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The unprecedented floods that ravaged much of Uttarakhand in 2013 and killed over 4,000 people in the Kedarnath Valley alone brought into focus the adverse impacts of the rampant construction of hydropower projects in the Himalayan state.
In response, backed by scientific studies and driven by “pain, anguish and outrage”, a “concerned” Ministry of Environment, Forest and Climate Change (MoEFCC) filed an affidavit in the Supreme Court on December 5, 2014, stating: “any decision on developmental projects especially hydropower projects should … be on very strong and sound footings with scientific back up”.
Yet, in a drastic change of stance from 2014, the MoEFCC filed an affidavit in the Supreme Court on August 17, 2021, saying a consensus had been reached between the MoEFCC, the power ministry, the Jal Shakti ministry and the Uttarakhand government to continue work on seven hydropower projects:
- Tehri II (1,000 MW)
- Tapovan Vishnugad (520 MW)
- Vishnugad Pipalkoti (444 MW)
- Singoli Bhatwari (99 MW)
- Phata Byung (76 MW)
- Madmaheshwar (15 MW), and
- Kaliganga II (4.5 MW)
According to state data (valid at least until 2016), the Uttarakhand government had planned more than 450 hydropower projects, with a total installed capacity of 27,039 MW. At the time, 92 projects with 3,624 MW of installed capacity had been commissioned and 38, with 3,292 MW, were under construction.
But the government’s plans were stalled after the Supreme Court intervened following the 2013 floods. The court is still hearing the matter, and its verdict, whenever it is pronounced, will decide the future of hydropower projects in Uttarakhand.
The MoEFCC filed its recent affidavit vis-à-vis the same case. And it is important because the ministry has claimed that this affidavit consolidates all its past presentations in the same matter.
The Wire Science has reviewed the Supreme Court orders, affidavits, counter-affidavits and the reports of several committees filed in relation to the case. The conclusion is clear: in its new affidavit, the MoEFCC has misrepresented facts to push for the seven projects, and has left out information that may call into question the ministry’s decision.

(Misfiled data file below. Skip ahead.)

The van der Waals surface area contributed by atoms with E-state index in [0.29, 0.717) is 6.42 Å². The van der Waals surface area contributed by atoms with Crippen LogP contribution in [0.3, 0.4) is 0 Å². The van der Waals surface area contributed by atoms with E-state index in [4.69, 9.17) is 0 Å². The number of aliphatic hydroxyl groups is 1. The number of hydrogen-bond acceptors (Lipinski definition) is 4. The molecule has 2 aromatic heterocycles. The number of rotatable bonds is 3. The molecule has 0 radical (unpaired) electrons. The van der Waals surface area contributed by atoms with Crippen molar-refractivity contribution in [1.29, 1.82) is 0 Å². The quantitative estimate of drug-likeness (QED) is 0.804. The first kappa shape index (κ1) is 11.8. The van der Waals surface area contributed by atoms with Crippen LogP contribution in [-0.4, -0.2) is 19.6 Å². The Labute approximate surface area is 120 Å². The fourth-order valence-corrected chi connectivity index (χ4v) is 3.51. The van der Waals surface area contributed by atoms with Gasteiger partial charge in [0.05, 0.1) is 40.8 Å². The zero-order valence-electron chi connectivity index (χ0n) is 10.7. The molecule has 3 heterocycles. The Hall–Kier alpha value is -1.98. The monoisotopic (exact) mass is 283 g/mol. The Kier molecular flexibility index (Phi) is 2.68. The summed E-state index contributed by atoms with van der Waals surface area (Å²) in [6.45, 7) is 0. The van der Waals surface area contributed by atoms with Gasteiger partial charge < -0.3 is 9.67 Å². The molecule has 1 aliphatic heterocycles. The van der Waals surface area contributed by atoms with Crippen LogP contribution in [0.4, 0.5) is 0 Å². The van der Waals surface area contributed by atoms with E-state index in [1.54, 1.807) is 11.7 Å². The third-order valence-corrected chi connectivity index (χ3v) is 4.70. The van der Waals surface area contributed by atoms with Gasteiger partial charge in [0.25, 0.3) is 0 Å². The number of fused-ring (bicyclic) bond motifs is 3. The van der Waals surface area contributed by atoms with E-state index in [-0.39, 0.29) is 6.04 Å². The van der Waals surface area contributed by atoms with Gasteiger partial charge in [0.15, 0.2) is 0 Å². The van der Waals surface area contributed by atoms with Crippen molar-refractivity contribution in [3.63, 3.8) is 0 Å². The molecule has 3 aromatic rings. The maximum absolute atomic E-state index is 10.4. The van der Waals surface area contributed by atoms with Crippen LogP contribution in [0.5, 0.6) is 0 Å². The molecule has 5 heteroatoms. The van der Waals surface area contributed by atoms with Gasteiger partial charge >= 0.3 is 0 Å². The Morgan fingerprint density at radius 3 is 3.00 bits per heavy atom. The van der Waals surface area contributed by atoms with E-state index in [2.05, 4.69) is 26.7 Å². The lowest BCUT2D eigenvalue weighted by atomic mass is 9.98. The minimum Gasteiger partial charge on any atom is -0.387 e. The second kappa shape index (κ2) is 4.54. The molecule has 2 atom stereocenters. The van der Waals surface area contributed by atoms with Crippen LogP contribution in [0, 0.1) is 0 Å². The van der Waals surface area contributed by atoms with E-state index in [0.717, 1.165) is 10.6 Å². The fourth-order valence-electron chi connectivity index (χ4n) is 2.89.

Seven projects may pave the way
In August 2013, the Supreme Court directed the MoEFCC to form an expert body to assess whether hydropower projects had aggravated the 2013 Uttarakhand floods.
The ministry formed an 11-member body – called EB-I, chaired by Ravi Chopra – in October 2013. This committee’s report stated that hydropower projects had indeed aggravated the impact of the 2013 floods. However, two dissenting EB-I members – one each from the Central Water Commission and the Central Electricity Authority – also submitted a separate report supporting the construction of hydropower projects.
After reviewing both reports, the MoEFCC endorsed the majority report. The ministry’s December 5, 2014, affidavit states: “it is pertinent to conclude that there has been a direct and an indirect impact of the [hydroelectric projects] in the aggravation of the flood of 2013”.
But MoEFCC’s new affidavit makes no mention of the 2014 affidavit.
Also in December 2014, the MoEFCC formed a second committee – with four members and chaired by Vinod Tare – to study the viability of six hydropower projects:
- Lata Tapovan (171 MW)
- Jhelum Tamak (108 MW)
- Kotlibhel IA (195 MW)
- Alaknanda (300 MW)
- Khirao Ganga (4 MW), and
- Bhyundar Ganga (24.3 MW)
These were among the 23 projects that the Chopra committee had suggested dropping.